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Documents for BHP BMC Facilitators and Supervisors
This file contains documents and how to's relevant to BHP Supervisors and SDS Facilitators
In the past, many workers and would-be rescuers have lost their lives or been seriously injured through ignorance, in relation to Confined Space Entry and Rescue procedures. Statistics indicate that this unique aspect of work attracted substantial attention in the form of Regulations development of specialised work techniques and specialised equipment in the mid to late nineties. Studies have indicated that there are two major factors that lead to fatal injuries in confined spaces:
1. Failure to recognise & control hazards associated with confined spaces
2. Inadequate or incorrect emergency response procedures
Statistical data is available from sources worldwide. However, North America has been more comprehensive in their collection of statistical data and the formulation of standard operating procedures for confined space entry and rescue. Many of our Australian standards and legislative requirements have been formulated from the procedures developed by them. Outlined below are some statistics from the USA data (“Worker Deaths in Confined Spaces” Pub No 94-103, NIOSH, January 1993).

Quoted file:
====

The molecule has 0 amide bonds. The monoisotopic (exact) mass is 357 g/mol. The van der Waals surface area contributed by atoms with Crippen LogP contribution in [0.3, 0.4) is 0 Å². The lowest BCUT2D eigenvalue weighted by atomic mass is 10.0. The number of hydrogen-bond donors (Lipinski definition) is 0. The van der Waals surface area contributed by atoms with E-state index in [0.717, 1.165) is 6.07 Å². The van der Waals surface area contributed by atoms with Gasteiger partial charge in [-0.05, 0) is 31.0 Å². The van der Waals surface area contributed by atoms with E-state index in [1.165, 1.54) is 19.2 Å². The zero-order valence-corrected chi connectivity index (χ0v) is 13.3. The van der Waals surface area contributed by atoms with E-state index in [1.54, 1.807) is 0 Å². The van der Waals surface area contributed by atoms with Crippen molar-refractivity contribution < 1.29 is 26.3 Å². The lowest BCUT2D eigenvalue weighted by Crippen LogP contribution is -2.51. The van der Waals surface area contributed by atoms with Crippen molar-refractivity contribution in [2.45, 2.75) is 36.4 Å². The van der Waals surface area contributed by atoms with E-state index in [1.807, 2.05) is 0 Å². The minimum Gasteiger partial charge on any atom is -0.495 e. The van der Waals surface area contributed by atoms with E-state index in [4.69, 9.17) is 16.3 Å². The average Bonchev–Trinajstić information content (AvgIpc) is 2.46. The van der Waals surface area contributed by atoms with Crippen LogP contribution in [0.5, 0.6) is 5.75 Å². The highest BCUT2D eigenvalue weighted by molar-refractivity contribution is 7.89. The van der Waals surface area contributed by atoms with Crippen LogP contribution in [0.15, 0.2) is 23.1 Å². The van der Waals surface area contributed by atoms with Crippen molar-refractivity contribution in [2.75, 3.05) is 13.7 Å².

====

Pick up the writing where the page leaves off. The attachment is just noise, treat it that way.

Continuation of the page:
NIOSH (US National Institute for Occupational Safety & Health) “FACE” Study of Fatal Confined Space Entry Incidents
• 80% of incidents involved hazardous atmospheres
• 36% of incidents involved multiple fatalities
• Few employers in incidents used warning signs at confined space entry point
• No employers used a permit to work system for confined space entry
• 40% of fatalities entered for maintenance reasons
• Over 1/3 of fatalities entered to rescue other workers (other stats say 60%)!
NIOSH Review of 88 Deaths from 55 Incidents
• Only 27% of employers involved in fatalities had any written confined space entry procedures
• 97% of fatalities had not received any training on confined space entry
NIOSH National Traumatic Occupational Fatalities Study
• 585 separate incidents claimed 670 fatalities – some with up to 4 fatalities
• Rate was highest in mining, oil & gas industry with 0.69 deaths per 100,000 workers per year
It is important to note that many confined space incidents and fatalities may not have been included in these statistics as they are classified generally when reported (e.g. “slips, trips or falls” or “electrical”). This means that confined space incident and death rates may be even higher than appears.